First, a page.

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Take an example, there are two URLs on the website that result in the same content when they resolve. These two URLs are:

  • http://thewebpage.org
  • http://thewebpage.org/index.php

HTML Canonicalization

The second URL results in the same content as the first URL. They are both displaying the same page and hence you can apply the rel=”canonical” tag, in this case, to indicate that the URL with index.php is a Canonical URL of the first one.

This is how it is applied.

<link rel=”canonical” href=”http://thewebpage.org/index.php”>

HTTP Header Canonicalization

The above markup can be used in the case of HTML content but what if we are dealing with non-HTML content like a PDF document? In those cases, we can use HTTP Header Canonicalization.

> HTTP/1.1 200 OK
> Content-Type: application/pdf
> Link: <http://www.example.com/white-paper.html>; rel=”canonical”
> Content-Length: 785710

You can get more information about HTTP Header based Canonicalization on Google’s official Webmaster blog.

When should you use Canonicalization?

Now that you know what exactly Canonicalization means, you can move forward on the topic and see when  should you use it. Because there are many more cases other than the two I have mentioned in the examples above.

Here are a few conditions that can be prevented with proper URL Canonicalization.

  • Different URL for one same content
  • Various categories and tags that result in the same content
  • Mobile website displaying the same content but on different URL/subdomain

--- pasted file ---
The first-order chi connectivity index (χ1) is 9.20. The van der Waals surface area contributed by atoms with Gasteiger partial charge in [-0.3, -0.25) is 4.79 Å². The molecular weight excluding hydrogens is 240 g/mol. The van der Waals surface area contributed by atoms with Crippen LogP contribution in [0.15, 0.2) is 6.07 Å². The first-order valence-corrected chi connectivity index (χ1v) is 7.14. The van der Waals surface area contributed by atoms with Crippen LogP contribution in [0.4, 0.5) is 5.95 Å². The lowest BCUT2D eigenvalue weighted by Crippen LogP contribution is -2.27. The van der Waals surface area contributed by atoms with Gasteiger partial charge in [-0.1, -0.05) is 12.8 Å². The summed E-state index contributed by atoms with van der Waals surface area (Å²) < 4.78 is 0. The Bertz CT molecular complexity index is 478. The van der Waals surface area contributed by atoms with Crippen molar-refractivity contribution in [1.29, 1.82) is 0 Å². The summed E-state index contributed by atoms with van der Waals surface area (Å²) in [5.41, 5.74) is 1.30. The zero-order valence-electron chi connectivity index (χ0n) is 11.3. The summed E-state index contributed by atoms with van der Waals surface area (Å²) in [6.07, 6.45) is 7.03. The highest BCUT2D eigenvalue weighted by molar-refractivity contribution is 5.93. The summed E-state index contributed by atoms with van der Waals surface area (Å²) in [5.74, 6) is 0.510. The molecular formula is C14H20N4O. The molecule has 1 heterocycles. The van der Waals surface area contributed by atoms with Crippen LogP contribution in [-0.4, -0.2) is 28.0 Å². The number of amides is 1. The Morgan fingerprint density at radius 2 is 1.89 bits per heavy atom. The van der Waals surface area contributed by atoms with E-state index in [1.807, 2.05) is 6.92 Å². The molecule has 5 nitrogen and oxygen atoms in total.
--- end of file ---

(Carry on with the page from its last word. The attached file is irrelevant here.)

• URLs having HTTP and HTTPS URLs and both resulting in the same content
  • Various ports
  • When the website has a www and a non-www version
  • In case of sharing syndicated content

These are some major conditions in which we can apply URL Canonicalization to save our site from facing any kind of duplicate content penalty.

This is when you should NOT perform URL Canonicalization!

There are scenarios in which we should not perform URL Canonicalization, and this section of this post is targeted towards specifying these particular conditions. You can also consider these as errors when it comes to URL Canonicalization. Let me list these one by one. I will try to explain most of them in a really simple manner.

Skip pagination canonicalization

If you are planning to canonicalize paginated URLs, then you should know that this is a very bad idea. You should not add a canonicalization tag on the second page of a URL as that URL will not be indexed at all by Google.

Multiple Canonical tags are bad

If a web page has multiple rel=”canonical” tags, then it can be really harmful to you. Make one specific tag and make it clear which one you prefer.

[Tweet “Don’t add Canonical tags on shortened URLs”]

I have seen that many people apply the Canonical tag like this:

<link rel=”canonical” href=”index.php”>